Bannon was in the Navy for seven years and then set his sights on Wall Street in support of Reaganomics. He was admitted to Harvard Business School where his working-class roots set him apart from his well-heeled classmates. He excelled academically and was hired by Goldman Sachs, to be followed with a stint as a Hollywood mogul having a stake in the TV show, Seinfeld. Back in LA he met Andrew Breitbart, who became his next guru. He took over Breitbart News in 2012 after Andrew’s untimely death and ran it from his apartment. Bannon discovered the underworld of online gamers: specifically “World of Warcraft”. He intuited its digital world could be recreated for political waging an end-of-days battle against jihadists, progressives, the Clintons, etc. It was for Breitbart that he hired Milo Yiannopoulos the man he felt could connect the “millions of intense young men gamers” waiting to support his ideas.

The ammunition for his attack on the state would come from Breitbart News and the Government Accountability Institute. The GAI had dug up dirt on the Clinton Foundation for Peter Schweizer’s 2015 book Clinton Cash, a project Bannon supported. GAI was also advising on how elections and public opinion could be affected by psychological warfare. Bannon’s genius was to pitch the disputed but troubling revelations in Clinton Cash (ammunition) to mainstream media, not right-wing outlets. It worked. “We’ve got the fifteen best investigative reporters at the fifteen best newspapers in the country all chasing after Hillary Clinton,” Bannon said. His ability to strategize the media was paving the way for a Trump victory.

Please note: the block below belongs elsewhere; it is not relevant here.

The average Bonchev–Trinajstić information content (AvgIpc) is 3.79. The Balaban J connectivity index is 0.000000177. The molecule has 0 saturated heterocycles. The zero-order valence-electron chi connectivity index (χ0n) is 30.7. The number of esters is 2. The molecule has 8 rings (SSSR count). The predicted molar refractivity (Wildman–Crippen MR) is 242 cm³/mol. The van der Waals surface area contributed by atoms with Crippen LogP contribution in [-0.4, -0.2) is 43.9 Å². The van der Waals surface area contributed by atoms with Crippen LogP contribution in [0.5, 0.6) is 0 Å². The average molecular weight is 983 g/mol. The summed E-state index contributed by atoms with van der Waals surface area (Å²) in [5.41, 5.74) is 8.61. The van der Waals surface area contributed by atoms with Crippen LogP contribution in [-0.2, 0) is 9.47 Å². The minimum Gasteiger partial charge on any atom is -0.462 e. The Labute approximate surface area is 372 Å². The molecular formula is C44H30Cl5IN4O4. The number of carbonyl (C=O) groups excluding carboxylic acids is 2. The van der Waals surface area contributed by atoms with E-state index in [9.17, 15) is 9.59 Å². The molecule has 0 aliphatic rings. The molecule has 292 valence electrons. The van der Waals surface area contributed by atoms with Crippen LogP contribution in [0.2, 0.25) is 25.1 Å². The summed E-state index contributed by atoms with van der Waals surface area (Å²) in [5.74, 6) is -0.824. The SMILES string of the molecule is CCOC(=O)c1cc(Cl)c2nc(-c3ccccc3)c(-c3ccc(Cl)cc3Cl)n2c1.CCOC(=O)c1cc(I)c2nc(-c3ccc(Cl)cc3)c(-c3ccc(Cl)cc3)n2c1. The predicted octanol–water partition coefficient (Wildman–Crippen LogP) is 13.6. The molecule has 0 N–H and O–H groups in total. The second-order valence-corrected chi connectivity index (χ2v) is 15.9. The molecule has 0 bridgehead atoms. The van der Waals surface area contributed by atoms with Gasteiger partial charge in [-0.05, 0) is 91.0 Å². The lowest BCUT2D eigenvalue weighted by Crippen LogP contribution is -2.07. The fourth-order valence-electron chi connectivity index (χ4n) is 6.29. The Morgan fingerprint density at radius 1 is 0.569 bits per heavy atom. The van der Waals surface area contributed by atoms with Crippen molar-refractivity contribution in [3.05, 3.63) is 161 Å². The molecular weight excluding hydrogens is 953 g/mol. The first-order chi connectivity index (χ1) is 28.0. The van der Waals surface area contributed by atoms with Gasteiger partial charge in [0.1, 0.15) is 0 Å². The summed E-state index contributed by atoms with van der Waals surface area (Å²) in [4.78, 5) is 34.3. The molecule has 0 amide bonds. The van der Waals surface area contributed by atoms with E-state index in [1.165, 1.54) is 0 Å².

Bannon’s hard-edged ethno-nationalism and his elaborate, years-long plot to destroy Hillary Clinton began to affect public opinion, especially amongst the base that he wanted to attract. In Bannon’s opinion, Trump’s candidacy was timed perfectly for the populist insurgency that had been building up in America for years. Bannon believed he would change the world.

Bannon became Trump’s campaign manager in August of 2016 at the behest of the Mercer family. Commentators said that Bannon would take the campaign to a dark, racist, divisive direction and Republicans would run away. They didn’t. Trump’s success, per Green, is largely due to Bannon using the candidate as a vessel for his nationalist ideas. Interestingly, Bannon’s advice to Trump after his campaign was accused of anti-Semitism was: “Darkness is good. . . . . Don’t let up.” We all experience that darkness day after day.

Bannon labels himself a Leninist, who wants to destroy the state. We truly do not know where Bannon’s influence will lead, or what his actual impact will be on the President and on our nation. The book comes to an abrupt end in June of 2017. Are we in for more darkness?